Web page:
"California, Colorado and Connecticut will be able to engage in multi-state enforcement actions against entities that violate comparable provisions of the three laws. This will not be the case with Virginia and Utah where violations can still be cured," Stauss said. "Through joint enforcement, 'The three Cs' of state privacy law will be in a unique position to dictate the future of U.S. privacy law, assuming the continuing absence of a federal law."
Stauss also noted that Connecticut's privacy legislation has "arguably the most consumer-friendly opt-out provisions" among state laws given its lack of an authentication requirement. Archive360's Breeze, speaking on her own behalf, was encouraged by how the pending law ups the ante with its take on consumer rights.
"It would have been relatively easy to start with the California Consumer Privacy Act and build on it, but instead they took elements of the stronger consumer rights and business obligations from California, Colorado, and maybe even Virginia," Breeze said. "The Connecticut bill contains the consumer rights to access, correct, and opt-out that we're familiar with, and then goes further. I believe the bill's right to delete applies to personal data provided by or obtained about the consumer. That’s a big difference. It will be interesting to see how this is applied."
While not a concept exclusive to Connecticut, DMC Law's Castricone appreciates the balance that was achieved between consumer and business needs while the pending law "avoids creating an entirely separate and distinct set of rules." She did find the carve-out for payment transaction data to be an interesting twist.
"This was added to allay concerns of small convenience stores, restaurants and similar businesses that process many credit or debit card transactions each year but do not use the data for any purpose other than completing a sale," Castricone said. "From my perspective, to the extent that those businesses are not (payment card industry) compliant, it would have been ideal to at least apply the reasonable safeguards section of the act to the processing of such payment data."
A long haul
The multi-year work in Connecticut began with state Sen. Bob Duff, D-Conn., and his initial privacy initiative in 2017 before Maroney took the reins in recent years. Last year's miss on final passage led Maroney to reconsider his approach to finding common ground on the issue of privacy. He began preaching coalition over policy, which led to the creation of the dedicated multi-stakeholder working group that eventually helped hammer out compromises and consensus views.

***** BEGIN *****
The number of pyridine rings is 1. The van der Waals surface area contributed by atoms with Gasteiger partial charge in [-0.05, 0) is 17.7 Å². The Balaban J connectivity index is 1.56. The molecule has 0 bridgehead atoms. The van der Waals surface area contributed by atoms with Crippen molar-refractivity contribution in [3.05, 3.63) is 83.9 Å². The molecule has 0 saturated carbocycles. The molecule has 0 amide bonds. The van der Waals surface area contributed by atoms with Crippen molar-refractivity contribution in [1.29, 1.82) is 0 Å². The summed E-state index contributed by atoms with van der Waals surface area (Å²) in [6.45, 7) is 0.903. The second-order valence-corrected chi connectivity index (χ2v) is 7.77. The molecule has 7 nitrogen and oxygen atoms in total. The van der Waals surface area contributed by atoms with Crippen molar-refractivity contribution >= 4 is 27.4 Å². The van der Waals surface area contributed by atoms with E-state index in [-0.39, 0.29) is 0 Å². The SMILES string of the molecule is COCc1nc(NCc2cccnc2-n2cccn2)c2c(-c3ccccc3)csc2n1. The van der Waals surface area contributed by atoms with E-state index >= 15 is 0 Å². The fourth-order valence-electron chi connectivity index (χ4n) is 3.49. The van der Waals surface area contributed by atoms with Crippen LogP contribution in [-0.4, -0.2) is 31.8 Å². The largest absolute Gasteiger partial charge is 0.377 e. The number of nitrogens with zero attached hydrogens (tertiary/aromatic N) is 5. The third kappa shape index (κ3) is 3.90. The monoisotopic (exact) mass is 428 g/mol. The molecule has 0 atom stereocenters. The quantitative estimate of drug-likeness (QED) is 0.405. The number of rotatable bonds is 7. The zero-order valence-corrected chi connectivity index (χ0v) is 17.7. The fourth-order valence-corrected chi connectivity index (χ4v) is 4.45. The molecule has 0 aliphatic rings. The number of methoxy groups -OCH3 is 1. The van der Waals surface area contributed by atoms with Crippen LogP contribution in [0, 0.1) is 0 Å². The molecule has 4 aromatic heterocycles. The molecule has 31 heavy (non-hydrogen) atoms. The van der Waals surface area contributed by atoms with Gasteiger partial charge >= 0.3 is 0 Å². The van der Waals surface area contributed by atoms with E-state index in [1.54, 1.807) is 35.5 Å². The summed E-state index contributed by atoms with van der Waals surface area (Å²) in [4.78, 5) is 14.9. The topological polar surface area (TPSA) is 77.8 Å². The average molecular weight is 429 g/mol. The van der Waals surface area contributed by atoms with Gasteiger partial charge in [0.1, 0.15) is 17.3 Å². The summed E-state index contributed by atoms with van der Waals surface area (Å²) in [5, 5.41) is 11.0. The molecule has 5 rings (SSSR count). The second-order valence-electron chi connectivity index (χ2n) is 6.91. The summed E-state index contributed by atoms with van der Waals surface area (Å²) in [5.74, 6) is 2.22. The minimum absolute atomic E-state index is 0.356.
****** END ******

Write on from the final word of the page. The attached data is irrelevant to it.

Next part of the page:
"I am honored to have been able to work with advocates, analysts from the data privacy industry, and my fellow senators and representatives to help craft a bill that protects our residents online," Maroney said in statement after the Senate passage. "This piece of legislation provides some of the strongest privacy protections for children in the country, while not overly burdening small businesses. In our connected world, almost all of our movements can be tracked. This will give us the right to know what is being tracked about us and the ability to opt out of the sale of our personal data."
During his remarks leading into the Senate's approval, Senate Majority Leader Duff was complimentary of the bipartisan work and support the Connecticut privacy legislation generated, noting the consensus around addressing the "crisis of privacy" that's sweeping the nation. He added that "people at this point have no expectation of any sort of privacy anymore," a problem created over time by federal inaction.
"We have waited and waited for the federal government to do something, and there's lots of (lawmakers) who would like to, but they haven't carried the ball over the finish line," Duff said. "It's now up to the states to finally take control of this issue. This is one of the biggest issues we have yet to tackle for individuals in decades. The fact it hasn't been done yet is a crime."
Photo by Balazs Busznyak on Unsplash
The IAPP Westin Research Center compiled this updating tracker of proposed and enacted comprehensive privacy bills from across the country to aid our members’ efforts to stay abreast of the changing state-privacy landscape.